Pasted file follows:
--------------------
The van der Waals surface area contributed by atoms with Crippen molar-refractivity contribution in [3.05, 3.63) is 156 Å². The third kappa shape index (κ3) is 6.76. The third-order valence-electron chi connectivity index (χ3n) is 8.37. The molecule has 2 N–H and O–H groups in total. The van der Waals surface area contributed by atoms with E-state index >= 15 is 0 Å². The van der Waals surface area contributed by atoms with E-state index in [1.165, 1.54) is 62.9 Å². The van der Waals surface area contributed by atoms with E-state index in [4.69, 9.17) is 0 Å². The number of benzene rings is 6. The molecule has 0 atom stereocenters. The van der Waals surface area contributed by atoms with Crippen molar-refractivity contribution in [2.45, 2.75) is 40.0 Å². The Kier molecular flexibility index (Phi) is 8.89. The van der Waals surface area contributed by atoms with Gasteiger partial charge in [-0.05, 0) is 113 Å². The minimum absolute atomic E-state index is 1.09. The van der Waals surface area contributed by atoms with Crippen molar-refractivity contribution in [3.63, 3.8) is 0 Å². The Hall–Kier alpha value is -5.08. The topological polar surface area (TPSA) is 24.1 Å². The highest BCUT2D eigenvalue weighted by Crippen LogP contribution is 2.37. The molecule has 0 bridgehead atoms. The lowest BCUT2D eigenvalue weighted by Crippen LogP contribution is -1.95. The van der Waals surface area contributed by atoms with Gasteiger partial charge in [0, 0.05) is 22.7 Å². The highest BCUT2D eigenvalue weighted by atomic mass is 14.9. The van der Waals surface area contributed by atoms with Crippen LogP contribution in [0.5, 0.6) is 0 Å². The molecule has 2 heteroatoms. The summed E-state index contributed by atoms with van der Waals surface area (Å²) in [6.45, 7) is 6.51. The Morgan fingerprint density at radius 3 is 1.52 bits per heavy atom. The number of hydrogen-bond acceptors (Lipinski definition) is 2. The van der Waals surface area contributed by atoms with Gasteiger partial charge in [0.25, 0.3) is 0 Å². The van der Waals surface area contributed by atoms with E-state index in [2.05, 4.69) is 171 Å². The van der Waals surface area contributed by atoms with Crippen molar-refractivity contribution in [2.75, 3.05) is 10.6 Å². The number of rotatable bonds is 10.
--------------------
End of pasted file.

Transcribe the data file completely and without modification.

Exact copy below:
The van der Waals surface area contributed by atoms with Crippen molar-refractivity contribution in [3.05, 3.63) is 156 Å². The third kappa shape index (κ3) is 6.76. The third-order valence-electron chi connectivity index (χ3n) is 8.37. The molecule has 2 N–H and O–H groups in total. The van der Waals surface area contributed by atoms with E-state index >= 15 is 0 Å². The van der Waals surface area contributed by atoms with E-state index in [1.165, 1.54) is 62.9 Å². The van der Waals surface area contributed by atoms with E-state index in [4.69, 9.17) is 0 Å². The number of benzene rings is 6. The molecule has 0 atom stereocenters. The van der Waals surface area contributed by atoms with Crippen molar-refractivity contribution in [2.45, 2.75) is 40.0 Å². The Kier molecular flexibility index (Phi) is 8.89. The van der Waals surface area contributed by atoms with Gasteiger partial charge in [-0.05, 0) is 113 Å². The minimum absolute atomic E-state index is 1.09. The van der Waals surface area contributed by atoms with Crippen molar-refractivity contribution in [3.63, 3.8) is 0 Å². The Hall–Kier alpha value is -5.08. The topological polar surface area (TPSA) is 24.1 Å². The highest BCUT2D eigenvalue weighted by Crippen LogP contribution is 2.37. The molecule has 0 bridgehead atoms. The lowest BCUT2D eigenvalue weighted by Crippen LogP contribution is -1.95. The van der Waals surface area contributed by atoms with Gasteiger partial charge in [0, 0.05) is 22.7 Å². The highest BCUT2D eigenvalue weighted by atomic mass is 14.9. The van der Waals surface area contributed by atoms with Crippen LogP contribution in [0.5, 0.6) is 0 Å². The molecule has 2 heteroatoms. The summed E-state index contributed by atoms with van der Waals surface area (Å²) in [6.45, 7) is 6.51. The Morgan fingerprint density at radius 3 is 1.52 bits per heavy atom. The number of hydrogen-bond acceptors (Lipinski definition) is 2. The van der Waals surface area contributed by atoms with Gasteiger partial charge in [0.25, 0.3) is 0 Å². The van der Waals surface area contributed by atoms with E-state index in [2.05, 4.69) is 171 Å². The van der Waals surface area contributed by atoms with Crippen molar-refractivity contribution in [2.75, 3.05) is 10.6 Å². The number of rotatable bonds is 10.